How the Chicago Bears will weigh experience vs. preseason performance in naming their backup QB

Brian Cassella/Chicago Tribune/TNS

When Chicago Bears offensive coordinator Luke Getsy and quarterbacks coach Andrew Janocko met with reporters Wednesday morning at Halas Hall, the first questions to each were not about starting quarterback Justin Fields.

They were about the backup quarterback competition and whether the Bears would consider giving the job to an undrafted rookie from a Division II school.

There is, of course, much to learn about Fields, how he has progressed over the last month of training camp and whether the Bears plan to hold him out of Saturday’s final preseason game against the Buffalo Bills given the rash of injuries to the offensive line.

But first, what about Tyson Bagent versus P.J. Walker (versus Nathan Peterman)?

Bagent’s guidance of a 92-yard touchdown drive in the second preseason game against the Indianapolis Colts, coupled with some solid training camp performances, has piqued public interest in the underdog story. (Though that’s an underdog who threw for 17,034 yards and an NCAA-record 159 touchdown passes during his career at Shepherd University in West Virginia.)

Throw in Walker’s uninspiring performance in preseason games — 5-for-12 for 25 yards with no touchdowns and an interception — and coaches are being probed about the merit of Walker’s experience versus the unknown promise of Bagent as the Bears get closer to Tuesday’s deadline to cut the roster to 53 players.

There’s also the matter of the two-year, $4.15 million contract that general manager Ryan Poles gave to Walker in March.

Like coach Matt Eberflus did Saturday night after the loss to the Colts, Getsy said Wednesday that “anybody has a shot” when asked if Bagent could earn the QB2 job. But as is typical of Getsy, he politely tempered the Bagent hype.

“Like most of the guys in our training camp, there’s been good days and bad days for everybody and those three specifically (Walker, Bagent and Peterman),” Getsy said. “So we’re taking all that in. I know (Bagent) had a great drive and that’s exciting for people, but that’s one drive.

“We’re going to make that part of the evaluation, but we’re going to take the whole training camp evaluation before we make a decision like that.”

Getsy first got to know Bagent when he coached him at the Senior Bowl in January. Getsy and Janocko said that allowed the Bears to get to know how Bagent learns, leads and works and also what he looks like against a different speed of players than they might have seen him play in Division II.

Over the last month, Janocko said they’ve gotten a better look at how Bagent operates with poise.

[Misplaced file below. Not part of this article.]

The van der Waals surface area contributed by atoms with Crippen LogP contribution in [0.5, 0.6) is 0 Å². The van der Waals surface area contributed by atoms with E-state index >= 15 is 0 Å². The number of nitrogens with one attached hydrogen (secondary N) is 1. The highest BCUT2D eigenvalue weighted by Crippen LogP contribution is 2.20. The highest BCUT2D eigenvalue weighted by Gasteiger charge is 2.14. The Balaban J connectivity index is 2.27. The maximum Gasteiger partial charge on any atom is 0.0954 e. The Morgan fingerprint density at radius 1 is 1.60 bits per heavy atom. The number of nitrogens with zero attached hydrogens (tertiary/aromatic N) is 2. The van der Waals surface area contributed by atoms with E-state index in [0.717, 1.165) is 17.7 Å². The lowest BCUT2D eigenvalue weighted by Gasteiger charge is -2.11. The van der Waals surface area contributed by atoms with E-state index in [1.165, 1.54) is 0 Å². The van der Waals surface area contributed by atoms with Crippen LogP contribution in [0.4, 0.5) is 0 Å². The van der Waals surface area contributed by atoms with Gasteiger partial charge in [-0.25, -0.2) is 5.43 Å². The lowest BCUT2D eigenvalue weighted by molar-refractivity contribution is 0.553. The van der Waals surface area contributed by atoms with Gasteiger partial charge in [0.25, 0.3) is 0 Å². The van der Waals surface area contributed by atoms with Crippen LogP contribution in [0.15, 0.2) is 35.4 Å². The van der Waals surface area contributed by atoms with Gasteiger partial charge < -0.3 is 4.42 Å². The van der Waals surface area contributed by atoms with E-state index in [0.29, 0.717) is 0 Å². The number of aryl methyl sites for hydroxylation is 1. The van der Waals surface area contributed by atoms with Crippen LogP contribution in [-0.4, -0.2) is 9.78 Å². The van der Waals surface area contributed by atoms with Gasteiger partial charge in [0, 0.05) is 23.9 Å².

“He’s shown a little bit of moxie to him,” Janocko said. “When you talk to him, he carries himself like somebody that’s very confident in his abilities, and he’s got a little swagger to him.”

But even with that poise, Bagent doesn’t have the experience Walker or Peterman has. Walker has played in only 15 games with the Carolina Panthers over the last three seasons, but he has been around pro football since 2017, when he signed with the Colts as an undrafted free agent. He spent time with the Colts practice squad and in the XFL before joining the Panthers, for whom he completed 131 of 228 passes for 1,461 yards with five touchdowns and 11 interceptions.

So Walker brings more experience not only to help the development of Fields, who’s entering his third season, but also from which to draw should he need to replace Fields this season. Fields missed seven games over his first two seasons, and it’s realistic to expect a backup to be needed at some point. Only 10 quarterbacks started every regular-season game in 2022.

“So much of our game is situational football,” Getsy said, “so being able to have those experiences and be able to react in a certain way is very valuable.”

Getsy said the Bears will weigh that experience as part of “an accumulation of a lot of things” as they make their final decision on their backup quarterback.

“I don’t think there’s any way you can ignore someone’s past and not value what’s going on in the present as well because experience — there’s no substitute for that,” Getsy said. “In the end, what’s most important is that you’re playing at your best when your best is needed. Right now we’re in this phase of training camp and we’re evaluating this probably the most, but we’ll always lean and reflect on a guy’s past as well — experience or lack thereof.”

The Bears have one more chance Saturday to get a good look at the backups. Eberflus should announce Thursday whether Fields will play against the Bills, a decision that certainly will take into account the absence of guards Teven Jenkins and Nate Davis and right tackle Darnell Wright at practice Wednesday.

Getsy said that with a lot of reps in joint practices with the Colts last week, he thinks the offense is “in a good place” and the Bears will feel good with whatever decision they make about Fields’ status for Saturday.

“You could play football. There’s always value to reps,” Janocko said. “Whether he does or he doesn’t, I’m sure they’ll make the best decision for the organization.”

And then they’ll get to making the decision on who is the best player to back up Fields.